Ranked: The Top 15 Countries for Nuclear Power

Just 15 countries account for more than 91% of global nuclear power production. Here’s how much energy these countries produced in 2020:

RankCountryNumber of Operating ReactorsNuclear Electricity Supplied
% share
#1U.S. 🇺🇸96789,91930.9%
#2China 🇨🇳50344,74813.5%
#3France 🇫🇷58338,67113.3%
#4Russia 🇷🇺39201,8217.9%
#5South Korea 🇰🇷24152,5836.0%
#6Canada 🇨🇦1992,1663.6%
#7Ukraine 🇺🇦1571,5502.8%
#8Germany 🇩🇪660,9182.4%
#9Spain 🇪🇸755,8252.2%
#10Sweden 🇸🇪747,3621.9%
#11U.K. 🇬🇧1545,6681.8%
#12Japan 🇯🇵3343,0991.7%
#13India 🇮🇳2240,3741.6%
#14Belgium 🇧🇪732,7931.3%
#15Czechia 🇨🇿628,3721.1%
Rest of the World 🌎44207,3408.1%

In the U.S., nuclear power produces over 50% of the country’s clean electricity. Additionally, 88 of the country’s 96 operating reactors in 2020 received approvals for a 20-year life extension.

China, the world’s second-largest nuclear power producer, is investing further in nuclear energy in a bid to achieve its climate goals. The plan, which includes building 150 new reactors by 2035, could cost as much as $440 billion.

On the other hand, European opinions on nuclear energy are mixed. Germany is the eighth-largest on the list but plans to shutter its last operating reactor in 2022 as part of its nuclear phase-out. France, meanwhile, plans to expand its nuclear capacity.

Which Countries Rely Most on Nuclear Energy?

Although total electricity generation is useful for a high-level global comparison, it’s important to remember that there are some smaller countries not featured above where nuclear is still an important part of the electricity mix.

Here’s a breakdown based on the share of nuclear energy in a country’s electricity mix:

RankCountryNuclear Share of Electricity Mix
#1France 🇫🇷70.6%
#2Slovakia 🇸🇰53.1%
#3Ukraine 🇺🇦51.2%
#4Hungary 🇭🇺48.0%
#5Bulgaria 🇧🇬40.8%
#6Belgium 🇧🇪39.1%
#7Slovenia 🇸🇮37.8%
#8Czechia 🇨🇿37.3%
#9Armenia 🇦🇲34.5%
#10Finland 🇫🇮33.9%
#11Switzerland 🇨🇭32.9%
#12Sweden 🇸🇪29.8%
#13South Korea 🇰🇷29.6%
#14Spain 🇪🇸22.2%
#15Russia 🇷🇺20.6%
#16Romania 🇷🇴19.9%
#17United States 🇺🇸19.7%
#18Canada 🇨🇦14.6%
#19United Kingdom 🇬🇧14.5%
#20Germany 🇩🇪11.3%

European countries dominate the leaderboard with 14 of the top 15 spots, including France, where nuclear power is the country’s largest source of electricity.

It’s interesting to note that only a few of these countries are top producers of nuclear in absolute terms. For example, in Slovakia, nuclear makes up 53.6% of the electricity mix—however, the country’s four reactors make up less than 1% of total global operating capacity.

On the flipside, the U.S. ranks 17th by share of nuclear power in its mix, despite producing 31% of global nuclear electricity in 2020. This discrepancy is largely due to size and population. European countries are much smaller and produce less electricity overall than larger countries like the U.S. and China.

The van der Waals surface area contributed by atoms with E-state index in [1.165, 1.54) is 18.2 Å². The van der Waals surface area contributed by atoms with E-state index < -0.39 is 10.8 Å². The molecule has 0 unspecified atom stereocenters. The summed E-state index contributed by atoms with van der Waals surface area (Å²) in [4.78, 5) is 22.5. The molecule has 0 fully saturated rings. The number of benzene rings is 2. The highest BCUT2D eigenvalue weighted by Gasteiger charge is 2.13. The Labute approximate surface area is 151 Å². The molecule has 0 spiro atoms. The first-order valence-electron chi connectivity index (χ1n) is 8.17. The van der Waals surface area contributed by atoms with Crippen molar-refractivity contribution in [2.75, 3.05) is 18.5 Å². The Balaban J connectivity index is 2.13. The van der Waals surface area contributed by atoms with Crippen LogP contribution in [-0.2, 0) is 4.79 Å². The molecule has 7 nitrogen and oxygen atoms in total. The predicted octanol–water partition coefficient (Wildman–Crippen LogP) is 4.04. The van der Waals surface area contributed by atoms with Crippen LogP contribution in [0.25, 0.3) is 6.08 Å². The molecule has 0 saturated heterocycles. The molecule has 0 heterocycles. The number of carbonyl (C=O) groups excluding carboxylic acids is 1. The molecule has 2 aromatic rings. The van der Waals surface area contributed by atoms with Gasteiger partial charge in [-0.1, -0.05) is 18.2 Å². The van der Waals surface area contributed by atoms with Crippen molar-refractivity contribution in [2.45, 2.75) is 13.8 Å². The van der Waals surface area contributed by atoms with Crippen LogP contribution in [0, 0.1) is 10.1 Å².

The Future of Nuclear Power

The nuclear power landscape is constantly changing.

There were over 50 additional nuclear reactors under construction in 2020, and hundreds more are planned primarily in Asia.

As countries turn away from fossil fuels and embrace carbon-free energy sources, nuclear energy might see a resurgence in the global energy mix despite the phase-outs planned in several countries around the globe.

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Mapped: 30 Years of Deforestation and Forest Growth, by Country

Where are the world’s forests still shrinking, and where are they seeing net gains? We map deforestation by country between 1990-2020.



Global Deforestation and Forest Growth over 30 Years

Forests are the great carbon capturers of our planet, and they are a key source of wildlife habitats and vital resources for people around the world.

But deforestation is threatening this natural infrastructure, releasing carbon into the atmosphere while simultaneously reducing wildlife diversity and making our environment more susceptible to environmental disasters.

This graphic looks at global deforestation and forest growth over the past 30 years, mapping out the net forest change by country and region using data from the UN’s Food and Agriculture Organization (FAO).

The State of Deforestation by Region

Today, forests make up around 31% of the Earth’s total land area, spanning 15.68 million square miles (40.6 million km²). Over the past three decades, the world lost a bit more than 4% (685,300 square miles) of its forests, which equates to an area about half the size of India.

Europe and Asia were the only two regions which had significant overall forest growth during this time period, while Oceania saw no significant change and North and Central America saw a slight reduction.

RegionForest area change (1990-2020)Percentage change in forest area
Asia+146,718 sq mi+6.64%
Europe+88,803 sq mi+2.34%
Oceania+1,057 sq mi+0.0015%
North America and Central America-7,722 sq mi-0.34%
South America and the Caribbean-501,932 sq mi-13.30%
Africa-409,268 sq mi-14.29%
Global total-685,401 sq mi-4.19%

Source: UN Food and Agriculture Organization